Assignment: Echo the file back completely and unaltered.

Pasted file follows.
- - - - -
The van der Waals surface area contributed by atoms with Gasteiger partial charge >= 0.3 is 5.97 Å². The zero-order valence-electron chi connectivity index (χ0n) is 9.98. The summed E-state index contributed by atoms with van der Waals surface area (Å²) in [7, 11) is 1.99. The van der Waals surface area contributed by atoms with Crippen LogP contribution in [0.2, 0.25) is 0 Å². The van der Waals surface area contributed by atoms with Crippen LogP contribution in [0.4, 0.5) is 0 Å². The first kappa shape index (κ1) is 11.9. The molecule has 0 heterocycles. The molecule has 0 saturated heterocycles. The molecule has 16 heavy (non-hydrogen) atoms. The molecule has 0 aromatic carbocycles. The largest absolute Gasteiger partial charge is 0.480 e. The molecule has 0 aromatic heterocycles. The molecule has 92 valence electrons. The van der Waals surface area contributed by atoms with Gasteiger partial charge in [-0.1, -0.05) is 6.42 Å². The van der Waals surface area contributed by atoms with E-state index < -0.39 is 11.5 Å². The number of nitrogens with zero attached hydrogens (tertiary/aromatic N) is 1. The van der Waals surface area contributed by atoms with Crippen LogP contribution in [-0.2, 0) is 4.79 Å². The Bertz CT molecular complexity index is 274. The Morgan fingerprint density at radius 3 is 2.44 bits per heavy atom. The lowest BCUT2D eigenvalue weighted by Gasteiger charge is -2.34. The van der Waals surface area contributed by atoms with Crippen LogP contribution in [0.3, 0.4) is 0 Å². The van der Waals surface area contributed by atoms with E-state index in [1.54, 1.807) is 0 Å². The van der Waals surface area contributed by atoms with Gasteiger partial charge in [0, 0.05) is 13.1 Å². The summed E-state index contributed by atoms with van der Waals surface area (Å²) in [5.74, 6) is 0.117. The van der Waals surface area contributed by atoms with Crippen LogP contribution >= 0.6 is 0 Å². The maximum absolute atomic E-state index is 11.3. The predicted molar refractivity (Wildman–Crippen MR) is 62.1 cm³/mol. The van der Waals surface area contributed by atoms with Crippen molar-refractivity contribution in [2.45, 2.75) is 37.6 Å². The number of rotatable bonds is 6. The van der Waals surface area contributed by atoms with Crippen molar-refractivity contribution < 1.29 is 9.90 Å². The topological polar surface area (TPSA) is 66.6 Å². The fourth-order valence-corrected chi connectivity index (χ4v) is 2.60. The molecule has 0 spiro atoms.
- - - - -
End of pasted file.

The van der Waals surface area contributed by atoms with Gasteiger partial charge >= 0.3 is 5.97 Å². The zero-order valence-electron chi connectivity index (χ0n) is 9.98. The summed E-state index contributed by atoms with van der Waals surface area (Å²) in [7, 11) is 1.99. The van der Waals surface area contributed by atoms with Crippen LogP contribution in [0.2, 0.25) is 0 Å². The van der Waals surface area contributed by atoms with Crippen LogP contribution in [0.4, 0.5) is 0 Å². The first kappa shape index (κ1) is 11.9. The molecule has 0 heterocycles. The molecule has 0 saturated heterocycles. The molecule has 16 heavy (non-hydrogen) atoms. The molecule has 0 aromatic carbocycles. The largest absolute Gasteiger partial charge is 0.480 e. The molecule has 0 aromatic heterocycles. The molecule has 92 valence electrons. The van der Waals surface area contributed by atoms with Gasteiger partial charge in [-0.1, -0.05) is 6.42 Å². The van der Waals surface area contributed by atoms with E-state index < -0.39 is 11.5 Å². The number of nitrogens with zero attached hydrogens (tertiary/aromatic N) is 1. The van der Waals surface area contributed by atoms with Crippen LogP contribution in [-0.2, 0) is 4.79 Å². The Bertz CT molecular complexity index is 274. The Morgan fingerprint density at radius 3 is 2.44 bits per heavy atom. The lowest BCUT2D eigenvalue weighted by Gasteiger charge is -2.34. The van der Waals surface area contributed by atoms with Crippen LogP contribution in [0.3, 0.4) is 0 Å². The van der Waals surface area contributed by atoms with E-state index in [1.54, 1.807) is 0 Å². The van der Waals surface area contributed by atoms with Gasteiger partial charge in [0, 0.05) is 13.1 Å². The summed E-state index contributed by atoms with van der Waals surface area (Å²) in [5.74, 6) is 0.117. The van der Waals surface area contributed by atoms with Crippen LogP contribution >= 0.6 is 0 Å². The maximum absolute atomic E-state index is 11.3. The predicted molar refractivity (Wildman–Crippen MR) is 62.1 cm³/mol. The van der Waals surface area contributed by atoms with Crippen molar-refractivity contribution in [2.45, 2.75) is 37.6 Å². The number of rotatable bonds is 6. The van der Waals surface area contributed by atoms with Crippen molar-refractivity contribution < 1.29 is 9.90 Å². The topological polar surface area (TPSA) is 66.6 Å². The fourth-order valence-corrected chi connectivity index (χ4v) is 2.60. The molecule has 0 spiro atoms.